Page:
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From 145 km/h to zero braking with your toes

Steve Russell/Staff Photographer

With Canada in the hunt for medals in the Men's and Women's skeleton we decided to double team the final runs.

Bernie got to the track early while I covered the women's cross country 15 km pursuit and then raced out of there to make it to the sliding track to find a back up angle to Bernie.

Bernie had arrived at the track very early to stake out a spot in an ideal position were he had a view of the athletes coming in, breaking, walking back with their sleds and then going to the finish house to watch the other riders.

I grabbed a spot that covered a couple of Bernie blind spots.

I positioned myself with a view straight down the braking chute, so when the athletes passed Bernie I still had a view of their faces. And when the camera man chased them down the course, blocking Bernie, the Star still had a view of the athlete. My position was a challenge, I arrived near the end of the women's third run, late!

Kerstin Szymkowiak of Germany crosses the finish line and sees that she is guarenteed a medal, she ended up with silver.

There were already about 20 some photographers in that spot. 

I could have been a little closer to the track but I was looking for a straight on view to make the most of my positioning and the pictures a little cleaner.

Mellisa Hollingsworth is consolled by her coach, you can see the camera man that blocks Bernie on the left. 

Thankfully there was a road behind the photo position and I walked up about 10 metres behind the photo pit and was high enough to have a clear view of the finishing track. 

After finishing the third run, the area began to fill with photographers and I had to maintain my photo position to protect it from the late comers who would try to set up in the gap and block my view.

The position worked well for the women's final run, unfortunately our Canadian did not. I filed from my position so I could keep an eye on late comers.

A lot of photographers left after the women's final but it was dark and the temperatures began to drop. The photographer in front of me put on a toque that increased his height by about ten centimetres, I could not see as much of the track as I would of liked.

I did not want to move further up the hill, I was already pretty far back for the 400 with a 1.4x converter.

So I ran to the side and picked up some rock to stand on. 

I had to stand on those shaky rocks for the entire third and fourth runs.

In the end it worked, Bernie scored A1 with a tight picture of men's gold medalist Jon Montgomery, I scored the sports front with a picture of him breaking!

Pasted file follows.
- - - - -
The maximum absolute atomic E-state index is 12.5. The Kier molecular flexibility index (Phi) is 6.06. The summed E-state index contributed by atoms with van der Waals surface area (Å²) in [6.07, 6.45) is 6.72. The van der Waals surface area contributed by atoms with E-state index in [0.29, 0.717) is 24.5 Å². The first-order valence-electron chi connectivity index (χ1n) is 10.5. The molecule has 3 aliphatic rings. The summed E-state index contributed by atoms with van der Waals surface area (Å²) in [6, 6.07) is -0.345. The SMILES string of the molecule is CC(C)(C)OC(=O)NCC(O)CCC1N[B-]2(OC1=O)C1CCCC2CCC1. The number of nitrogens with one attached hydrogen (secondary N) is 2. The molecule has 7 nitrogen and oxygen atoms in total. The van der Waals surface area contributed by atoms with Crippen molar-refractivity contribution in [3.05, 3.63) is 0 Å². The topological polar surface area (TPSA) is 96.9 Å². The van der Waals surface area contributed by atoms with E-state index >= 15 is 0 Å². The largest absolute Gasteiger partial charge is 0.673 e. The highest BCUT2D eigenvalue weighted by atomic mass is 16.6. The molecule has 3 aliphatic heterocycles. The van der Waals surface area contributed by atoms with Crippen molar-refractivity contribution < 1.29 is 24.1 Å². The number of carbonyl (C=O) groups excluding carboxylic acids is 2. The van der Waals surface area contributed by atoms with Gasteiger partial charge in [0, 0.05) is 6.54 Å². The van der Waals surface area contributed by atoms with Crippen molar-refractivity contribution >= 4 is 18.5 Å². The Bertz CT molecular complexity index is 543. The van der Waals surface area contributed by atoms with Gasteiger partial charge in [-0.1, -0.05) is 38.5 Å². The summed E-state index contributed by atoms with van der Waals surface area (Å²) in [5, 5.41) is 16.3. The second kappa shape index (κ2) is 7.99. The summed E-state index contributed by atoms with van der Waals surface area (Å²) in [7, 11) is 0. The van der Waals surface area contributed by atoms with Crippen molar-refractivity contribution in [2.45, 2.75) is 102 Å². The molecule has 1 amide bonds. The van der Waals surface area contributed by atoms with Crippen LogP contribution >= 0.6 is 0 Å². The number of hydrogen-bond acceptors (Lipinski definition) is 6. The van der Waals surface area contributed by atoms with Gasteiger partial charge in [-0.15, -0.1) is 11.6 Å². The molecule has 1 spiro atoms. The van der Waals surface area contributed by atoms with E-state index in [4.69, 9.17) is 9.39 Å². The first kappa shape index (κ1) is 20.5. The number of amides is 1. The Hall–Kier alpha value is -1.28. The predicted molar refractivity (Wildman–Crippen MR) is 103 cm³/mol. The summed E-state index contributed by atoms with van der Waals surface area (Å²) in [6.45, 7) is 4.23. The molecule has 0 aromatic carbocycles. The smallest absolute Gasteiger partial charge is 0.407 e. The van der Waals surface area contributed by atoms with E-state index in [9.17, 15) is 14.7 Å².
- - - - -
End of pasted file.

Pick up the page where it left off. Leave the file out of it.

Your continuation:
Canadian Jeff Pain hits the braking padding at the end of his track in his last competitive run, he retires after the games.

Jeff Pain greets the crowd, for the most part all the skeleton athletes get up from their rides and celebrate, maybe its the adrenaline left over from going down the track at 145 km/h with their chin inches from the ice. 

Adam Pengilly of Great Britian hits the pads after his final run, you can see the little spikes in his shoes that they need for the start.

Kazuhiro Koshi from Japan slide into the finish  in the final run of the men's skeleton at the Whistler Sliding Centre.

Italian Nicola Drocco hops on his sled surfer style in the run off area.

Kiwi Ben Sandford is not impressed with his final run of the men's skeleton.

Jon Montgomery arrives with a Gold medal winning time in the final run of the men's skeleton.

Jon Montgomery celebrates winning the gold medal  in the final run of the men's skeleton at the Whistler Sliding Centre in Whistler.

The stone that I used to improve my photo position.


Steve Russell on the Rocks! I guess it is fitting, I am from Sudbury, What we can't see is the main pit up front. Thanks to John for the pictures.

See a gallery of Jon Montgomery winning





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Steve, you ROCK! ...pun intended :-)
Keep up the great work, the photos are totally awesome! And thank you and the other guys/gals to still find the time to keep this blog going.

Where was your footstool/ladder? Doesn't every news pro carry a foldable one? It would have been a lot more stable. That lens, $7K, D3s $5k x 2 or 3, 32gig ultra IV card $500 x 4. The mono pod is a handy tool for stray dogs and competing photogs (especially if their first name is Boris).

Good point Muskokaphotog!
I wish I would have brought a little footstool.
But with the amount of gear we are carrying around, straw, welcome to the camel's back!
I thought about carrying a little footstool, in fact, I brought a hard case to sit/stand on.
But the trip to the finish house for me that day was as follows,
Bus from hotel to Main Press Centre Vancouver (MPC),
Bus from MPC to Whistler Press Centre (WPC)
Bus to Whistler Olympic Park hub (to cover cross country)
Shuttle from Hub to venue press centre
Walk from Venue press centre to venue (Stairs!)
Walk, shuttle, bus back to WPC!
Walk from WPC to gondola to entrance to Whistler Sliding Centre.
Shuttle to media centre, walk to finish house.
Quite the haul for one day, I tried to keep my pack as light as I could, and part of the job is making stuff up along the way.
Before I left I felt that the stepstool was a little too much!
Also, 32 gig cards are a little much, I use a combo of 4 and 8 gig cards.
A little easier to manage, quicker to upload we try to go for Extreme type cards that have super fast write speeds and are quicker to down load.
And yes, monopods are great for keeping those angry dogs away!

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